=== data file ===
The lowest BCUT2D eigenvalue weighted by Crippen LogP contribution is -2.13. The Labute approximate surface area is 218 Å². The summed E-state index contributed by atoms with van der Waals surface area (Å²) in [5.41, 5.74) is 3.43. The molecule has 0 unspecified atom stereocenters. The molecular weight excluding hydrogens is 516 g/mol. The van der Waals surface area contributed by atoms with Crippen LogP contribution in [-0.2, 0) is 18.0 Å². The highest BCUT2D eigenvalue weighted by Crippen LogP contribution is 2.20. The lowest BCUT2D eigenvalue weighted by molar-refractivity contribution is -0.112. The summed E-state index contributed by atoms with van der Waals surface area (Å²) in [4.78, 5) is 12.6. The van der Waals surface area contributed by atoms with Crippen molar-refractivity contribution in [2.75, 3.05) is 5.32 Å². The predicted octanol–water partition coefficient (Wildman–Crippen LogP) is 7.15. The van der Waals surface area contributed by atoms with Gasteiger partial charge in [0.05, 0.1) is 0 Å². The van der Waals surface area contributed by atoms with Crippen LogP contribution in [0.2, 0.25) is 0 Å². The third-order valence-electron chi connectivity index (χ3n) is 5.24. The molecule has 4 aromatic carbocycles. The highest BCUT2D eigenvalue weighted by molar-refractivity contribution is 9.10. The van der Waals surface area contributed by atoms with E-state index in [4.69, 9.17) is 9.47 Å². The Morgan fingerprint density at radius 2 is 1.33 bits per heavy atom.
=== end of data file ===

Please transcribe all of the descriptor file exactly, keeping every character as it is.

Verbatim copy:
The lowest BCUT2D eigenvalue weighted by Crippen LogP contribution is -2.13. The Labute approximate surface area is 218 Å². The summed E-state index contributed by atoms with van der Waals surface area (Å²) in [5.41, 5.74) is 3.43. The molecule has 0 unspecified atom stereocenters. The molecular weight excluding hydrogens is 516 g/mol. The van der Waals surface area contributed by atoms with Crippen LogP contribution in [-0.2, 0) is 18.0 Å². The highest BCUT2D eigenvalue weighted by Crippen LogP contribution is 2.20. The lowest BCUT2D eigenvalue weighted by molar-refractivity contribution is -0.112. The summed E-state index contributed by atoms with van der Waals surface area (Å²) in [4.78, 5) is 12.6. The van der Waals surface area contributed by atoms with Crippen molar-refractivity contribution in [2.75, 3.05) is 5.32 Å². The predicted octanol–water partition coefficient (Wildman–Crippen LogP) is 7.15. The van der Waals surface area contributed by atoms with Gasteiger partial charge in [0.05, 0.1) is 0 Å². The van der Waals surface area contributed by atoms with Crippen LogP contribution in [0.2, 0.25) is 0 Å². The third-order valence-electron chi connectivity index (χ3n) is 5.24. The molecule has 4 aromatic carbocycles. The highest BCUT2D eigenvalue weighted by molar-refractivity contribution is 9.10. The van der Waals surface area contributed by atoms with E-state index in [4.69, 9.17) is 9.47 Å². The Morgan fingerprint density at radius 2 is 1.33 bits per heavy atom.